Pacem in Terris, John XXIII 1963: Issued months after the Cuban missile crisis, Pacem in Terris sounded an urgent call for peace, based on a broad Christian vision of divine order, human rights, and the common good. Pacem in Terris had an immediate impact: the New York Times printed the full text and President John F. Kennedy praised it. It’s also left a lasting impression: every encyclical dealing with social issues since then has cited it and Pope Benedict XVI called it an “immortal encyclical” in a 2006 address, according to the Catholic World Report. “Pacem in Terris inserted the Catholic Church firmly into the late-20th century debate on human rights, which proved to be such an important tool in the hands of those who eventually brought down the Berlin wall and thus made an enormous contribution to peace,” Catholic writer George Weigel told the Catholic World Report.

Humanae Vitae, Paul VI 1968: Humanae Vitae threw down the gauntlet on the issue of contraception, making it one of the most controversial and disliked encyclicals of all time. Humanae Vitae boldly laid out the Church’s teaching against artificial contraception—right as the West was in the midst of the sexual revolution and after a commission of theologians had recommended changing the teaching. The Church’s continued stance on this issue remains a cornerstone of faith to some, and a stumbling block to others. But more than forty years afterwards, with soaring divorce rates and plummeting birthrates in much of the Western world, it’s hard to not to see Paul VI as a prophetic voice on the evils of the contraceptive mentality.

Redemptor Hominis, John Paul II 1979: His first encyclical, Redemptor Hominis laid out John Paul II’s agenda for the rest of his papacy. In particular, it set the stage for his confrontation with communism, rooted in John Paul II’s emphasis on the dignity of the human person and his personal encounter with Christ. “In the face of the prospect of Communist collectivism, he made a personalist affirmation. It was like a time bomb: The words Marxism and Communism are not found in Redemptor Hominis. But it is on the foundations, on the idea that one has of the human person, that the Pope placed the confrontation,” Cardinal Georges Cottier told ZENIT in 2004. A few months after the encyclical, John Paul II led a nine-day pilgrimage through Poland, in which one third of the population—thirteen million people—attended at least one of his events. The pilgrimage is credited with fueling the anti-communist Solidarity movement in Poland, one of the first dominoes to fall in the eventual collapse of communism.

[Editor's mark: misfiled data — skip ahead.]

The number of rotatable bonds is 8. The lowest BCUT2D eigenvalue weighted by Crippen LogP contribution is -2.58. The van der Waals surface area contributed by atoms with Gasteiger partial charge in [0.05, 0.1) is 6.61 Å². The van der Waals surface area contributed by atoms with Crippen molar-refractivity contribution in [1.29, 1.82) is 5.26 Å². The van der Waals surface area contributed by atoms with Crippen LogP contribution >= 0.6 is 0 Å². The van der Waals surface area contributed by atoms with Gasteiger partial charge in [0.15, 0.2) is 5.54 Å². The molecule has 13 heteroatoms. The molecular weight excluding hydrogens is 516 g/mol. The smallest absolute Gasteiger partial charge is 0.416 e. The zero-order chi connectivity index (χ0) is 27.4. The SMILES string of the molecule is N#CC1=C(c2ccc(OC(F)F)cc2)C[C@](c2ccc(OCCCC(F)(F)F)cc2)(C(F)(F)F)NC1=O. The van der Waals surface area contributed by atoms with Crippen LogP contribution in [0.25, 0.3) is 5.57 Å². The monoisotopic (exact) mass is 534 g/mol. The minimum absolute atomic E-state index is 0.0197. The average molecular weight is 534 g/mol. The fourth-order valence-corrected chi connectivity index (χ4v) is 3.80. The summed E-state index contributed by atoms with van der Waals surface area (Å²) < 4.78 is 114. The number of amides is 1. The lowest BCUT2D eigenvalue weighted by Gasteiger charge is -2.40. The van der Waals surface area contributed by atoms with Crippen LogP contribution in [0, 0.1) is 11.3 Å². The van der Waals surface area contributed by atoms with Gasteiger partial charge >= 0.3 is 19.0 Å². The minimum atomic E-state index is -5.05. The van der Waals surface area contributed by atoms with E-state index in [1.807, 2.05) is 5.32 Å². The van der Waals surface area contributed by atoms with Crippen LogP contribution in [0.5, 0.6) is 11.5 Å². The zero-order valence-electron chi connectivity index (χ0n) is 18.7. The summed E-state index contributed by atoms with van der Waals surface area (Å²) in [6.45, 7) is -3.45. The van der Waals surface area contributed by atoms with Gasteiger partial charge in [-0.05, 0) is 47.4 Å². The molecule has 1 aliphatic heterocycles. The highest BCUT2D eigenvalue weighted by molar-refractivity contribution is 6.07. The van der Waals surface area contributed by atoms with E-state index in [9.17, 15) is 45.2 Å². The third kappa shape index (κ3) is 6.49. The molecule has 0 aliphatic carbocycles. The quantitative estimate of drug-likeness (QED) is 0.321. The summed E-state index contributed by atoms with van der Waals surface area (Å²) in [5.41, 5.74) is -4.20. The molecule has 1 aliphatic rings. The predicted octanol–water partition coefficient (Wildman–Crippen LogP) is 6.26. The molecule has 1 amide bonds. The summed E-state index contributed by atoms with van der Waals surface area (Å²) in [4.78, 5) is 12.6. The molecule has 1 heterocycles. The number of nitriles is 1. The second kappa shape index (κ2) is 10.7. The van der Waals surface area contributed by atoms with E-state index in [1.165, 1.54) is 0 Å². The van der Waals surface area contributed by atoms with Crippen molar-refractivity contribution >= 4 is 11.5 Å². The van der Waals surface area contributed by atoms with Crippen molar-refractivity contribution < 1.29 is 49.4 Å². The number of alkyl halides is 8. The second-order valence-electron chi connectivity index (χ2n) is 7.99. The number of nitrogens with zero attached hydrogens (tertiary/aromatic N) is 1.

Honorable Mentions

These encyclicals did not have a world-altering impact (at least in the opinion of this author), but are nonetheless immensely important:

Aeterni Patris, Leo XIII 1879: This encyclical is credited with helping to revive Thomism in the Church. Today, one could argue that Aquinas is the single most important Catholic theologian and philosopher, apart from the apostles and the New Testament writers. As Leo XIII himself wrote, quoting one of Aquinas’ commentators, “Among the Scholastic Doctors, the chief and master of all towers [is] Thomas Aquinas, who, as Cajetan observes, because ‘he most venerated the ancient doctors of the Church, in a certain way seems to have inherited the intellect of all.’”

Quas Primas, Pius XI 1925: This encyclical established the Feast of Christ the King, a reminder of the importance of Christ’s kingship on this earth. ‘Christ the King’ became the rallying call of those fighting for the Church in the Cristero War in Mexico.

Veritatis Splendor, John Paul II 1993: Viewed by some as his most important encyclical, Veritatis Splendor was the “first papal encyclical in history on the foundations of moral theology,” according to the Catholic News Service.

Evangelium Vitae, John Paul II 1995: Another leading candidate for his most important encyclical, Evangelium Vitae issues a strong call for a culture of life and reaffirms the Catholic teaching on abortion, euthanasia, and contraception. It also broke important new ground on the Church’s position on the death penalty in the context of its broader commitment to a culture of life.

Fides et Ratio, John Paul II 1998: This is must-reading for anyone who seeks to understand how faith and reason are related. Such a question is one that touches upon so many diverse aspects of our faith—apologetics, the role of science, the relationship between natural law and the moral teachings of the Church, not to mention how we understand our own journey towards faith in God.


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Stephen Beale is a freelance writer based in Providence, Rhode Island. Raised as an evangelical Protestant, he is a convert to Catholicism. He is a former news editor at GoLocalProv.com and was a correspondent for the New Hampshire Union Leader, where he covered the 2008 presidential primary. He has appeared on Fox News, C-SPAN and the Today Show and his writing has been published in the Washington Times, Providence Journal, the National Catholic Register and on MSNBC.com and ABCNews.com. A native of Topsfield, Massachusetts, he graduated from Brown University in 2004 with a degree in classics and history. His areas of interest include Eastern Christianity, Marian and Eucharistic theology, medieval history, and the saints. He welcomes tips, suggestions, and any other feedback at bealenews at gmail dot com. Follow him on Twitter at https://twitter.com/StephenBeale1